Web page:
TV on the Radio won Pazz + Jop…last week!

January 27, 2009 at 6:38 pm (2008 in review, Awards and honors, Lists, Music)

This year's Pazz + Jop cover

This year's Pazz + Jop cover

Pazz and Jop results were posted a whole week ago, and are thus old news in the blogosphere. But this here blog will be launching its best-of-2008 feature in February 2009, for reasons as diffuse as I’ve been sick for half of January, or I have a job and a life to maintain, or I have actual deadlines to meet, or it’s my fucking tiny pocket of the web and I can do whatever the fuck I want with it. Besides, the Internet makes history immediate, and as long as Christgau’s comprehensive website is running, Pazz & Jop (now Pazz + Jop, apparently), the Village Voice’s annual music critic’s poll, offers a historical snapshot of the year just past. Like most historical snapshots dictated by the whims of a small, fairly insular group, P&J can be infuriating and baffling, but the attempts of rock-criterati to make sense, even achieve consensus, of music-in-whatever-year is reliably enthralling.

Back in August, I boldly stated that Lil’ Wayne, an unctuous and unappealing goofball fooling the populace and the media into believing he’s the new rap phenom, had this year’s contest all sewn up. But then again, in August 2007, I said the same about Arcade Fire, and they finished fifth. Well, Weezy finished sixth. In fact, after a couple photo finishes, this year’s P&J was a runaway: TV on the Radio’s Dear Science won, trouncing second-place finishers Vampire Weekend. I’d expected VW to finish lower, but the backlash machine has already cast them aside for the fresher meat of fourth-place finishers Fleet Foxes. Over in the singles ranking, thanks to the always controversial carryover votes (explained in this essay), the sixth best single of 2007 is now the best single of 2008. And why the fuck not? When I would hear “Paper Planes” in 2007, it was generally of my choosing. But in 2008, I heard “Paper Planes” everywhere: not just bars and clubs, but waiting to pick up wings at suburban take-out joints. Eight of the top ten singles are indisputably enjoyable (save Coldplay’s Satriani rip and Weezy’s tribute to Audrey Tautou), and even more impressive, the top three are all by (and about) non-white women. Though I’d be even more tickled if one of T.I.’s masterful pop-rap triad made the top 10 (all made the top 30), but I guess they split the vote. I won’t go too far in to my personal thrills and grievances about either list, as those will be self-evident once the forthcoming best-of-2008 posts materialize.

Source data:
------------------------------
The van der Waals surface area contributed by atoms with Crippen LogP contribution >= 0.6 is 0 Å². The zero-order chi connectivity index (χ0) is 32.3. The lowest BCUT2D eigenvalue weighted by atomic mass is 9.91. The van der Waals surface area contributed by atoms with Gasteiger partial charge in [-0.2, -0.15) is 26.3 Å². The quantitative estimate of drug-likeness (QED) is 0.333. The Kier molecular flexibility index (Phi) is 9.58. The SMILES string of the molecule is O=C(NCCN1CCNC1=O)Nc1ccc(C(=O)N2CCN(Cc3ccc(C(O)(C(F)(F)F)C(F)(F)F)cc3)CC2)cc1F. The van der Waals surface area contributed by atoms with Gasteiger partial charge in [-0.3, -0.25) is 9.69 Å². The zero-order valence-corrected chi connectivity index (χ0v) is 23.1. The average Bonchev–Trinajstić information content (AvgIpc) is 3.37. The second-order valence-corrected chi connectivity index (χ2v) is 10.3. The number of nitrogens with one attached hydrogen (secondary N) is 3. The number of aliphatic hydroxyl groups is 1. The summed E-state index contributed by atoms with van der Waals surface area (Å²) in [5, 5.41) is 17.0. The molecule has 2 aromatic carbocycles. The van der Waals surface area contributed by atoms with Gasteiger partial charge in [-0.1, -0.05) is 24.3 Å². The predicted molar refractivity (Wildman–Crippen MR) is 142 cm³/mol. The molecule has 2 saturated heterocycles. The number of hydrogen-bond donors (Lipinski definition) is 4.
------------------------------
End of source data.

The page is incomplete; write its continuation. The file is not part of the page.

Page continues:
As far as the essays,  Andy Beta draws some no-you-didn’t parallels between Obama’s landslide and TVOTR’s. I’d hardly compare 53% of American voters electing a black man to 154 rock critics extolling four black art-rockers under the auspices of a white genius-auteur producer, but then again, Dear Science left me shrugging as often as it left me grooving, so what do I know. Frankly, I won’t buy that Dear Science has achieved any sort of victory, symbolic or otherwise, until “Crying” or “Golden Age” shares airspace and chartspace with Nickelback, Rihanna and yes, Lil’ Wayne. Painstakingly intellectual, self-consciously challenging music is a hit with the crits. Go figure!

Simon Reynolds achieves a more fitting Obama parallel with the distant runners-up, the infinitely divisive Vampire Weekend. His perceptive bullshit detector in high gear, Reynolds turns hipster-elitist objections to VW on their ear (you hate them because you are them), and describes both the band’s sound and subversion with more insight and eloquence than any of the thousand VW scribblings I’ve encountered in the last year, my own included.

In her sporadically brilliant essay, Clover Hope joins the chorus of women yelling “misogynist” at Kanye, foolishly overlooking the feminist sympathies that tempered so much of his pre-808s work (“Gold Digger,” “All Falls Down,” “The New Workout Plan”), and make 808s such an unnerving transformation. Patriarchal self-awareness, the acknowledgement not just of hostile feelings but guilt over that hostility, not to mention the context of his previous oeuvre, is Kanye’s missed-in-this-essay point. Speaking of missing points, given the monumental sexual-racial component of the top three singles, and how each can reflect upon the other (and yes, the Other), not to mention how all three were hits, Rob Harvilla makes nothing but superficiality of 2008’s most beloved (and meaningful) singles. And I’ve read enough essays failing to convince me of Lil’ Wayne and Bon Iver’s respective greatness (easily the two weakest links in the Top Ten albums) to just avoid Briehan’s and Fennessey’s essays entirely.

So another Pazz & Jop put to rest, I guess. I miss Christgau, but I always do. I’ve followed Pazz & Jop since I was about twelve, and being successful enough to get invited is one of my before-I-turn-30 goals. Hopefully, I haven’t burned too many bridges here. One final note: No. 41 on the count is Beck’s Modern Guilt; to my ears, Beck’s best album since Midnite Vultures. Yet it’s Beck first proper album not to make the P&J Top 40 (i.e. the published-in-print results, whatever that’s worth, and the archived-on-Xgau’s site results, which is worth more).

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